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News Release


April 25, 2008 - Streamlined Sales Tax Effort Takes Step Forward

COLUMBUS, Ohio – Legislation signed by Governor Ted Strickland last week means that businesses engaging in delivery sales within Ohio will soon return to the state’s traditional way of calculating the sales tax: at the origin of the sale.

An emergency clause in the newly-signed bill – House Bill 429, sponsored by Rep. Bob Gibbs, R-Lakeville – allows Ohio businesses now charging sales taxes based on the destination of their Ohio delivery sales to switch back to the traditional “origin” method as soon as the start of next month if they wish. Merchants who moved to destination sourcing of delivery sales have until Jan. 1, 2010 to switch back to the traditional method, according to the new law.

The new law is, in part, a response to small business owners who considered destination sourcing more complex than Ohio’s traditional “origin” method. “This law balances the needs of small business owners with the goal of creating a more level playing field for all Ohio businesses when it comes to Ohio’s sales tax,” Tax Commissioner Richard A. Levin said.

The vast majority of Ohio merchants have always collected and remitted sales tax based on the location of their store. For them, little will change. H.B. 429 also means no change for out-of-state retailers selling into Ohio; they continue to collect sales taxes based on the rate at the destination of the sale, as they do today.

But the new law means big change for a relatively small group of merchants who engage in delivery sales of tangible personal property, such as furniture stores and appliance stores. Since 2006, Ohio had been gradually moving such merchants to “destination sourcing” of the sales tax – charging sales tax based on the destination of the delivery rather than the location of the store.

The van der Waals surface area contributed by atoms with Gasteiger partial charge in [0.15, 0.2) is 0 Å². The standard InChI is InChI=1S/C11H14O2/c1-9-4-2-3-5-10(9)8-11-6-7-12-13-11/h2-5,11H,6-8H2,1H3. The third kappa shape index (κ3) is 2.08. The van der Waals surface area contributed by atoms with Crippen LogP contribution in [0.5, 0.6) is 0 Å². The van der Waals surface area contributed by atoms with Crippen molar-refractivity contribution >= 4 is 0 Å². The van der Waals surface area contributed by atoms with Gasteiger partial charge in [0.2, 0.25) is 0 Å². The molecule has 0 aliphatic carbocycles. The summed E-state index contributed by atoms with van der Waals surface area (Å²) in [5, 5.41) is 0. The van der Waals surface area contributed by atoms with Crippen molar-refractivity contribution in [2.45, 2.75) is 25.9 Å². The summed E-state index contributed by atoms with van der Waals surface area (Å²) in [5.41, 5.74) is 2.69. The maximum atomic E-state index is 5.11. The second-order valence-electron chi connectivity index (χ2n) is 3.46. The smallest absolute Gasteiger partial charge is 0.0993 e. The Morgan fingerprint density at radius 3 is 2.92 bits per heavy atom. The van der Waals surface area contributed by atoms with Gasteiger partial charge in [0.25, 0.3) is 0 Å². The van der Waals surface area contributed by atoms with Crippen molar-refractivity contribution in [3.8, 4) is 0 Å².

This transition was part of Ohio’s effort to become a full member of the Streamlined Sales Tax Project, a multi-state effort to harmonize sales tax rules across state lines and simplify compliance for multistate businesses. For years, the multistate group required states to move to destination sourcing in order to become full members.

As a result, approximately 55 of Ohio’s largest delivery sellers were required by Ohio law to move to destination sourcing in 2006. A relatively small number of other delivery sellers – probably under 1,000 – voluntarily switched to destination sourcing in anticipation of a Jan. 1, 2008 deadline.

That deadline never came. Last summer, in response to concerns from small businesses, the General Assembly put the shift to destination sourcing of delivery sales on hold. Later, in December, the Governing Board of the Streamlined Sales Tax Project decided to allow “origin states” to become a full member of the organization starting in 2010 as long as at least four other “origin states” are also ready to become full members.

H.B. 429 is a response that moves Ohio back into the origin camp.

Merchants who switched to the new destination sourcing system and who will now be switching back per H.B. 429 will eventually be eligible for compensation of up to $1,000 (for mandatory switches to destination sourcing) and $600 (for voluntary switches). The compensation won’t be available until July 1, 2009 at the earliest; more information will be available later on this subject from the Department of Taxation.


SALES TAXPAYER CONTACT: Ohio Department of Taxation Taxpayer Services Business Taxpayer Assistance Line at 1-888-405-4039.

MEDIA CONTACT: John Kohlstrand at (614) 644-3858 or Mike McKinney at (614) 466-5461.